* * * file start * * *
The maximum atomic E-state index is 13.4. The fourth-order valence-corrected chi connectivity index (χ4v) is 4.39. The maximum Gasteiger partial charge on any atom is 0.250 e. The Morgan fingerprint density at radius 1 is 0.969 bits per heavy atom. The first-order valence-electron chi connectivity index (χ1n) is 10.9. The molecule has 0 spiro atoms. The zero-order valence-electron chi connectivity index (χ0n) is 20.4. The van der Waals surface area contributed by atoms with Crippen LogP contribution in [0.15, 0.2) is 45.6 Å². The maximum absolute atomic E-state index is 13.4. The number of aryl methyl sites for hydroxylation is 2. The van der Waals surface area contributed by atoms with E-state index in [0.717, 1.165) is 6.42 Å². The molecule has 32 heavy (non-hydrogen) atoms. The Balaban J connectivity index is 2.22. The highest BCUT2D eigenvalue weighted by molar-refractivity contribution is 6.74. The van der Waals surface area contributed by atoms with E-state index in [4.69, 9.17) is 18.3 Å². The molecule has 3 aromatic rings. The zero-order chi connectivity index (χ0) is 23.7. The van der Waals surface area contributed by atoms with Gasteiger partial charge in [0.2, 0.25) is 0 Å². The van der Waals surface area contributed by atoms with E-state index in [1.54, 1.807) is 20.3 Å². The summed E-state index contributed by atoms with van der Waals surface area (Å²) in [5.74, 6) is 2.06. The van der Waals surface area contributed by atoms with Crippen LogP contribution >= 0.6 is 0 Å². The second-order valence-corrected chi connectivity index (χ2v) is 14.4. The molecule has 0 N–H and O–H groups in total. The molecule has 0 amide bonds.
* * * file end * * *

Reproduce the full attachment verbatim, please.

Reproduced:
The maximum atomic E-state index is 13.4. The fourth-order valence-corrected chi connectivity index (χ4v) is 4.39. The maximum Gasteiger partial charge on any atom is 0.250 e. The Morgan fingerprint density at radius 1 is 0.969 bits per heavy atom. The first-order valence-electron chi connectivity index (χ1n) is 10.9. The molecule has 0 spiro atoms. The zero-order valence-electron chi connectivity index (χ0n) is 20.4. The van der Waals surface area contributed by atoms with Crippen LogP contribution in [0.15, 0.2) is 45.6 Å². The maximum absolute atomic E-state index is 13.4. The number of aryl methyl sites for hydroxylation is 2. The van der Waals surface area contributed by atoms with E-state index in [0.717, 1.165) is 6.42 Å². The molecule has 32 heavy (non-hydrogen) atoms. The Balaban J connectivity index is 2.22. The highest BCUT2D eigenvalue weighted by molar-refractivity contribution is 6.74. The van der Waals surface area contributed by atoms with E-state index in [4.69, 9.17) is 18.3 Å². The molecule has 3 aromatic rings. The zero-order chi connectivity index (χ0) is 23.7. The van der Waals surface area contributed by atoms with Gasteiger partial charge in [0.2, 0.25) is 0 Å². The van der Waals surface area contributed by atoms with E-state index in [1.54, 1.807) is 20.3 Å². The summed E-state index contributed by atoms with van der Waals surface area (Å²) in [5.74, 6) is 2.06. The van der Waals surface area contributed by atoms with Crippen LogP contribution >= 0.6 is 0 Å². The second-order valence-corrected chi connectivity index (χ2v) is 14.4. The molecule has 0 N–H and O–H groups in total. The molecule has 0 amide bonds.